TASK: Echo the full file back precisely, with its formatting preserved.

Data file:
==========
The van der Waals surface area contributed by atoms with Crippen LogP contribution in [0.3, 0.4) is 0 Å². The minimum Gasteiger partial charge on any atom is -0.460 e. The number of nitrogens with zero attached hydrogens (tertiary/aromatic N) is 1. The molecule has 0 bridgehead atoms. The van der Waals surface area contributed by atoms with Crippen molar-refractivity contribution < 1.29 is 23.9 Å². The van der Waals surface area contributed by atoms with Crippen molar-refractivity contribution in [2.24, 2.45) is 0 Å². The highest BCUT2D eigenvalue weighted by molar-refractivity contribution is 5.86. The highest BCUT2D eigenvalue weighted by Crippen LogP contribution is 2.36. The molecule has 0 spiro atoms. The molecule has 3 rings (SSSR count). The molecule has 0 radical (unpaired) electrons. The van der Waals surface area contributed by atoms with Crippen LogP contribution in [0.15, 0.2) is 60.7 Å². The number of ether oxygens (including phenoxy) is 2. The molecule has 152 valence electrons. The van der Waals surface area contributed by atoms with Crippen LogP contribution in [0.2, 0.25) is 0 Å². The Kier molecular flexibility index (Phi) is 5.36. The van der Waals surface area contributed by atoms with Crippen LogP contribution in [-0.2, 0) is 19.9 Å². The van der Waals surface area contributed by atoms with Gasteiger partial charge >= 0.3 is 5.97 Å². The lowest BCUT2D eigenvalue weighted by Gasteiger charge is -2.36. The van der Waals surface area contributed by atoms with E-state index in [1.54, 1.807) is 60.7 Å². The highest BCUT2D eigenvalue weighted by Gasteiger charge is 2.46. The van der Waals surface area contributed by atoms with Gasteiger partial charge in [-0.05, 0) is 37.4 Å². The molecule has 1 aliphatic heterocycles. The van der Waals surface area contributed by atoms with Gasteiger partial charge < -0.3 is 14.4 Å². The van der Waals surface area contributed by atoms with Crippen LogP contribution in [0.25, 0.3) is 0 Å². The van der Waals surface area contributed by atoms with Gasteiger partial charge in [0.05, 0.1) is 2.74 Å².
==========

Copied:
The van der Waals surface area contributed by atoms with Crippen LogP contribution in [0.3, 0.4) is 0 Å². The minimum Gasteiger partial charge on any atom is -0.460 e. The number of nitrogens with zero attached hydrogens (tertiary/aromatic N) is 1. The molecule has 0 bridgehead atoms. The van der Waals surface area contributed by atoms with Crippen molar-refractivity contribution < 1.29 is 23.9 Å². The van der Waals surface area contributed by atoms with Crippen molar-refractivity contribution in [2.24, 2.45) is 0 Å². The highest BCUT2D eigenvalue weighted by molar-refractivity contribution is 5.86. The highest BCUT2D eigenvalue weighted by Crippen LogP contribution is 2.36. The molecule has 0 spiro atoms. The molecule has 3 rings (SSSR count). The molecule has 0 radical (unpaired) electrons. The van der Waals surface area contributed by atoms with Crippen LogP contribution in [0.15, 0.2) is 60.7 Å². The number of ether oxygens (including phenoxy) is 2. The molecule has 152 valence electrons. The van der Waals surface area contributed by atoms with Crippen LogP contribution in [0.2, 0.25) is 0 Å². The Kier molecular flexibility index (Phi) is 5.36. The van der Waals surface area contributed by atoms with Crippen LogP contribution in [-0.2, 0) is 19.9 Å². The van der Waals surface area contributed by atoms with Gasteiger partial charge >= 0.3 is 5.97 Å². The lowest BCUT2D eigenvalue weighted by Gasteiger charge is -2.36. The van der Waals surface area contributed by atoms with E-state index in [1.54, 1.807) is 60.7 Å². The highest BCUT2D eigenvalue weighted by Gasteiger charge is 2.46. The van der Waals surface area contributed by atoms with Gasteiger partial charge in [-0.05, 0) is 37.4 Å². The molecule has 1 aliphatic heterocycles. The van der Waals surface area contributed by atoms with Gasteiger partial charge < -0.3 is 14.4 Å². The van der Waals surface area contributed by atoms with Crippen LogP contribution in [0.25, 0.3) is 0 Å². The van der Waals surface area contributed by atoms with Gasteiger partial charge in [0.05, 0.1) is 2.74 Å².